Question about DHCP.
dhcp1 at thehobsons.co.uk
Mon Jul 7 22:10:14 UTC 2008
Luis Fernando Lacayo wrote:
>I have two DHCP servers (dell 2950 with 2 CPU's and 4G or RAM) set up as
>I had a subnet that had ran out of available leases and I had to clear
>the old leases. I stopped but DHCPD servers and deleted both of the
>lease files on each of the two servers.
>any advice is welcomed.
That was (IMHO) a pretty dumb thing to do, and may well cause you
much grief in the future - depending on your network, client churn
rate, and lease times.
You now have a situation where your DHCP servers do not know what
promises they made, and they will be at liberty to try and allocate
leases to any new devices coming onto the network for addresses that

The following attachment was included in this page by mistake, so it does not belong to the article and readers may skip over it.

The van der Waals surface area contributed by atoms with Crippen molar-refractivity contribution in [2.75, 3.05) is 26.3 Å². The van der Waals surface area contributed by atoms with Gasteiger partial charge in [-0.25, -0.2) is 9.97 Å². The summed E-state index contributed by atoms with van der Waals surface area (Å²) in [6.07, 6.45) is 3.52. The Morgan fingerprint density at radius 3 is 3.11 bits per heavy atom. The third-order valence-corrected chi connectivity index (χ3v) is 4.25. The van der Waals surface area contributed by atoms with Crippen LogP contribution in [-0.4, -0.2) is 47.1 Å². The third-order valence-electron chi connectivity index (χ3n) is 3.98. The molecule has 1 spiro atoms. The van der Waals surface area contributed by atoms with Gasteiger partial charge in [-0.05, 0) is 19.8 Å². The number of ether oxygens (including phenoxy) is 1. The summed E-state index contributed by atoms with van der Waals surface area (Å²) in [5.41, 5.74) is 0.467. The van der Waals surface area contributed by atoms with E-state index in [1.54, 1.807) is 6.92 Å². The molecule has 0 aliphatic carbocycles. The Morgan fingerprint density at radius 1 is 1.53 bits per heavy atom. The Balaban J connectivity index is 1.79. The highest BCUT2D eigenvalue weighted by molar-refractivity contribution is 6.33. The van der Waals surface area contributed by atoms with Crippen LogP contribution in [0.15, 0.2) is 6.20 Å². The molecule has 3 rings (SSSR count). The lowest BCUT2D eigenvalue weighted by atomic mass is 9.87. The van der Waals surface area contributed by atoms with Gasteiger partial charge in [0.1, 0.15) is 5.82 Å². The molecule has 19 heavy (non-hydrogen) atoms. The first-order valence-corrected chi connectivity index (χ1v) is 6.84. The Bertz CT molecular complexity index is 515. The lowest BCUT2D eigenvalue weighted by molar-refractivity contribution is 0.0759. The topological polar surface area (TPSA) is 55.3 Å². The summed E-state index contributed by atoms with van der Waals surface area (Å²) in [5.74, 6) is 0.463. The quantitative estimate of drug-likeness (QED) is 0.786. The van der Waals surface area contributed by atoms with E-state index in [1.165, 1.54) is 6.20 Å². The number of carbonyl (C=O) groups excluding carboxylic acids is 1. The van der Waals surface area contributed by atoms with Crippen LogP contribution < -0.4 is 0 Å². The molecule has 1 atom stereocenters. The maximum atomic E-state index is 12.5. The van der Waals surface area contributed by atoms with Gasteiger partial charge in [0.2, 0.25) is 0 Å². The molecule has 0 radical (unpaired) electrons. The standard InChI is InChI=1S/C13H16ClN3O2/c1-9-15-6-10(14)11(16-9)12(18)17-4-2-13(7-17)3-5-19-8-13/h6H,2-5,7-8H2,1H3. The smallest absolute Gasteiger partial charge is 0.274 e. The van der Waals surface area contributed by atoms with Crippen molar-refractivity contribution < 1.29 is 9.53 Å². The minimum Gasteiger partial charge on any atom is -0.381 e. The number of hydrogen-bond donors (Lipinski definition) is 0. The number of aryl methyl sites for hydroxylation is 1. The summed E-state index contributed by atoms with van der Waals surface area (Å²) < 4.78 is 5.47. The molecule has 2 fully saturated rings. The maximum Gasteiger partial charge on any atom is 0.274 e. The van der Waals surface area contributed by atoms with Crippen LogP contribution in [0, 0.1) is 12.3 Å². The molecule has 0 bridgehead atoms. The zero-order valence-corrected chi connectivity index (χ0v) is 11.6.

are already in use. When this happens, the address will be marked as
abandoned if the current device responds to pings. Thus you may well
end up with abandoned addresses.
Further, as devices come up to renew their leases, if the address has
been marked abandoned then IIRC the server will NACK the request and
force the client to get a new one. Given the number of addresses in
use (to exhaust the address pool, I assume you have a number of
clients close ot the size of the pool), there is a good chance that
further addresses will be marked as abandoned.
Abandoned addresses are only retried as a last resort, so the result
could be that you end up with no free leases and a high churn rate.
On the other hand, if no new devices appear, then the servers will
populate their lease databases as the clients renew.
A second problem awaits you if you have been using dynamic DNS, since
you have deleted the records of what DNS entries the DHCP servers
have created. You can expect more fun with stale entries from that.
In future, should this happen again, I would suggest that you simply
delete some old leases (assuming you are sure the devices are no
longer on the network).
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